Biofuels have
been touted as an environmentally friendly alternative to fossil fuels,
one of the major contributors to global warming. One such biofuel, palm
oil, covers millions of acres in Southeast Asia, where it has directly
or indirectly replaced tropical rain forests, resulting in loss of
habitats for species such as rhinos and orangutans and the loss of
carbon stored in trees and peatlands.

The authors call for the development of common global standards for sustainable production of biofuels.

"Subsidies
to purchase tropical biofuels are given by countries in Europe and
North America supposedly to reduce their greenhouse gas emissions from
transport" said Danielsen.  "While these countries strive to meet their
obligations under one international agreement, the Kyoto Protocol, they
encourage others to increase their emissions as well as breach their
obligations under another agreement, the Convention on Biological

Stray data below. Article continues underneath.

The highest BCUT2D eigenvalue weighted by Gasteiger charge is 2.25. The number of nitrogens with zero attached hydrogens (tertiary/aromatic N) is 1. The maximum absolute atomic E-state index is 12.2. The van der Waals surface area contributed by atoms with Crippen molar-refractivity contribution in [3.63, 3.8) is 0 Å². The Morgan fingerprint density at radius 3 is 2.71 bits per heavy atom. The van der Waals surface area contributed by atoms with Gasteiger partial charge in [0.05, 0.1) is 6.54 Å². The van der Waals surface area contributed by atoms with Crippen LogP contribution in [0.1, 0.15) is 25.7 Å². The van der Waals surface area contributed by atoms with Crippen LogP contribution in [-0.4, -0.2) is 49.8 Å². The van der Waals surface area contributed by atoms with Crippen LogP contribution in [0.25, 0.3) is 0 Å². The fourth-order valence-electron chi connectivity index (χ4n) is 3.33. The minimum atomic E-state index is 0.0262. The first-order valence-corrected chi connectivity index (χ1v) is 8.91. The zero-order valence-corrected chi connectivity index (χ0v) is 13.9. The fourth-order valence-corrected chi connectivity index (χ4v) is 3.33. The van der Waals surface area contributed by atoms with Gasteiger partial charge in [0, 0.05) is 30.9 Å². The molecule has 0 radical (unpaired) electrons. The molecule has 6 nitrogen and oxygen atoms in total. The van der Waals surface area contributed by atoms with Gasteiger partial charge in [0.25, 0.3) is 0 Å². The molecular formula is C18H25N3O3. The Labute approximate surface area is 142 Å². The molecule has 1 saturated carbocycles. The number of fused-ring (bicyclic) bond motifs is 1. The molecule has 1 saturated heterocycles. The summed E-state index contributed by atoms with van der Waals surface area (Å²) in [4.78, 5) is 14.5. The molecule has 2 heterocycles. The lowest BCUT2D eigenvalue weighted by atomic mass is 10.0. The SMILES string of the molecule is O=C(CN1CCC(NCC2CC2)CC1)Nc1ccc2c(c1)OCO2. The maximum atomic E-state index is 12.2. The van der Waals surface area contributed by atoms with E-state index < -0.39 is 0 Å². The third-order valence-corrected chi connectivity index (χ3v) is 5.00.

Diversity."

"Comparing the flora of the rain forest with that of
oil palm plantations shows the devastating effect of forest conversion
on biodiversity. Major plant groups that thrive in natural rain forest,
such as trees, lianas, orchids and native palms, are completely
absent.  The plants that do grow abundantly in plantations are mostly
common fern species that like sunshine. Forest plants need shady and
undisturbed habitat to survive" said botanist Hendrien Beukema of
University of Groningen in the Netherlands.

For fauna, only one
in six forest species can survive in plantations, the study finds. Most
of these are common and widespread species.

"Conserving the
existing forests is not only good for the climate as the emissions of
greenhouse gases are reduced but also generates additional benefits,
such as biodiversity protection" said Dr. Daniel Murdiyarso of the
Indonesia-based Centre for International Forestry (CIFOR). Tropical
forests contain more than half of the Earth's terrestrial species and
Southeast Asia's forests are among the richest in species. They also